This SAHM of 4 Reveals Her Exact Budget for Living Richly on $36,000 a Year
Here at The Penny Hoarder, we do our best to both inform and inspire our readers.
But oftentimes, it’s you who inspire us.
Such is the case with Melissa Palmer, a Penny Hoarder reader who left this comment on one of our Facebook posts:
We raise three kids (with a fourth on the way) on my husband’s $36,000 a year salary. We sacrifice a lot, but yet we never feel poor. And all the things we ‘sacrifice,’ we don’t actually care about… We feel so very, very rich and blessed. We are not lucky. We CHOSE this. And I believe most families can as well, but choose not to.
Intrigued and impressed, we had to know more. So we asked her to share her story.
Melissa’s situation won’t apply to everyone. She and her husband, for example, made a smart real estate investment early on, and pay less rent by living on his parents’ property, which isn’t possible for everyone.
If you can't pay rent, here's how to negotiate with your landlord.
But no matter who you are, we’re confident her budgeting tips and frugal outlook will help and inspire you.
Take it away, Melissa!
Thanks so much for chatting with us. To start, can you walk us through your financial history up until now?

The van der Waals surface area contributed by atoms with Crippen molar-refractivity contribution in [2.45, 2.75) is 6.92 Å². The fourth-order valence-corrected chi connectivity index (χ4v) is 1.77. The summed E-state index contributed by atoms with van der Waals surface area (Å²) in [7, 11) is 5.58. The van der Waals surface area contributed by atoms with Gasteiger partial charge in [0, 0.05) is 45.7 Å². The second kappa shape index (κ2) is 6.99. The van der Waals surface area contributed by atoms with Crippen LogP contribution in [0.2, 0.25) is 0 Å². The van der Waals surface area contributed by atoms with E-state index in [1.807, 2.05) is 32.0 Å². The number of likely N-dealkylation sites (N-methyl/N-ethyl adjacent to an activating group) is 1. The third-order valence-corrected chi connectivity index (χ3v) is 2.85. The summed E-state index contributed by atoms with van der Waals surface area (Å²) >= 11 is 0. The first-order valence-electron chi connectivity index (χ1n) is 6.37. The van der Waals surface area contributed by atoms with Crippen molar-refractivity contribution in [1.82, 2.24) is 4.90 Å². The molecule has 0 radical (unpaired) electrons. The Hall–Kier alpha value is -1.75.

Several years ago in Tucson, we bought a house off Auction.com for $53,000. It was an absolute miracle.
The house was completely livable, and with our two incomes at the time (we made about $50,000, which now I can’t believe we made that much!), we got through the mortgage, flipped the house and sold it three years later for $134,000.
We got a big fat check for a little over $68,000, so we paid off our $25,000 in student debt and moved to Spokane with our two kids, into a 1,200 square-foot apartment on Cole’s parents’ property (where we currently live).
We’ve been in this apartment for almost two years, and last August, we used another chunk of change from the house flip to purchase five acres nearby for $25,000. We’re in the process of preparing the land and purchasing a new 1,800 square-foot manufactured home to put on it.
Great. Can you break down your budget in detail?
Cole works full time as a delivery driver and chimney sweep. Our income is about $2,800 per month (full time at $18 per hour, plus time-and-a-half overtime pay).
Here are our monthly expenses:
Car insurance: $137 (for two cars)
Cell phones: Under $30 with Republic Wireless (as low as $26, depending on how much data we use)
Groceries: $480 (includes household items like dog food, diapers, soap, etc)
Restaurants: $60 (date night)
Additional food: $60 (snacks, coffees, takeout pizza)
Church tithes: $280